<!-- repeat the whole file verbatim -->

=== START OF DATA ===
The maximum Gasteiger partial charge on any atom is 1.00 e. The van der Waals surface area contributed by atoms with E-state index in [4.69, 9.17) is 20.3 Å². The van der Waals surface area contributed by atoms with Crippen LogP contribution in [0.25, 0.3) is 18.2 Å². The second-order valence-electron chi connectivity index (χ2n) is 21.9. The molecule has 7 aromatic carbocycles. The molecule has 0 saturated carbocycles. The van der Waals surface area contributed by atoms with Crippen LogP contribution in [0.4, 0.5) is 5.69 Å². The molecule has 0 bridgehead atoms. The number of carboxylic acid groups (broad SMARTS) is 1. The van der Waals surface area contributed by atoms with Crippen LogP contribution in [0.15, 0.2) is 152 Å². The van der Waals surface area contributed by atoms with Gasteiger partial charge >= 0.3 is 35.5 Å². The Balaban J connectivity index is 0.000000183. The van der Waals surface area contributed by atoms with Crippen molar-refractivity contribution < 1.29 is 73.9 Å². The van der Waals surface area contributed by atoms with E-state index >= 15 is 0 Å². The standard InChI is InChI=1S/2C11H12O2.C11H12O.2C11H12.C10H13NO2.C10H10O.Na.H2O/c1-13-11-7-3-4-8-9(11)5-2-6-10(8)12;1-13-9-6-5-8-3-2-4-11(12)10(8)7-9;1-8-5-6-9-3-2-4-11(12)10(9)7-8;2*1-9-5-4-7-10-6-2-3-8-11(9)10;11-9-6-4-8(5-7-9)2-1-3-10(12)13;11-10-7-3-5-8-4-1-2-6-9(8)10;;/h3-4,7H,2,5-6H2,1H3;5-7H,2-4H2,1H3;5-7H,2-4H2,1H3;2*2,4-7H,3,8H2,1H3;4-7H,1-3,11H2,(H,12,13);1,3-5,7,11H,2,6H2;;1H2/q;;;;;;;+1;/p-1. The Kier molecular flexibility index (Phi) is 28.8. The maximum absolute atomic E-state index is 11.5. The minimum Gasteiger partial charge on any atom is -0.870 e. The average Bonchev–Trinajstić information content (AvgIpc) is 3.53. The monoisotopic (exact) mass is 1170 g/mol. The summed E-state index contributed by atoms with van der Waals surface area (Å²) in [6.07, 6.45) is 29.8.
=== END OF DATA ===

The maximum Gasteiger partial charge on any atom is 1.00 e. The van der Waals surface area contributed by atoms with E-state index in [4.69, 9.17) is 20.3 Å². The van der Waals surface area contributed by atoms with Crippen LogP contribution in [0.25, 0.3) is 18.2 Å². The second-order valence-electron chi connectivity index (χ2n) is 21.9. The molecule has 7 aromatic carbocycles. The molecule has 0 saturated carbocycles. The van der Waals surface area contributed by atoms with Crippen LogP contribution in [0.4, 0.5) is 5.69 Å². The molecule has 0 bridgehead atoms. The number of carboxylic acid groups (broad SMARTS) is 1. The van der Waals surface area contributed by atoms with Crippen LogP contribution in [0.15, 0.2) is 152 Å². The van der Waals surface area contributed by atoms with Gasteiger partial charge >= 0.3 is 35.5 Å². The Balaban J connectivity index is 0.000000183. The van der Waals surface area contributed by atoms with Crippen molar-refractivity contribution < 1.29 is 73.9 Å². The van der Waals surface area contributed by atoms with E-state index >= 15 is 0 Å². The standard InChI is InChI=1S/2C11H12O2.C11H12O.2C11H12.C10H13NO2.C10H10O.Na.H2O/c1-13-11-7-3-4-8-9(11)5-2-6-10(8)12;1-13-9-6-5-8-3-2-4-11(12)10(8)7-9;1-8-5-6-9-3-2-4-11(12)10(9)7-8;2*1-9-5-4-7-10-6-2-3-8-11(9)10;11-9-6-4-8(5-7-9)2-1-3-10(12)13;11-10-7-3-5-8-4-1-2-6-9(8)10;;/h3-4,7H,2,5-6H2,1H3;5-7H,2-4H2,1H3;5-7H,2-4H2,1H3;2*2,4-7H,3,8H2,1H3;4-7H,1-3,11H2,(H,12,13);1,3-5,7,11H,2,6H2;;1H2/q;;;;;;;+1;/p-1. The Kier molecular flexibility index (Phi) is 28.8. The maximum absolute atomic E-state index is 11.5. The minimum Gasteiger partial charge on any atom is -0.870 e. The average Bonchev–Trinajstić information content (AvgIpc) is 3.53. The monoisotopic (exact) mass is 1170 g/mol. The summed E-state index contributed by atoms with van der Waals surface area (Å²) in [6.07, 6.45) is 29.8.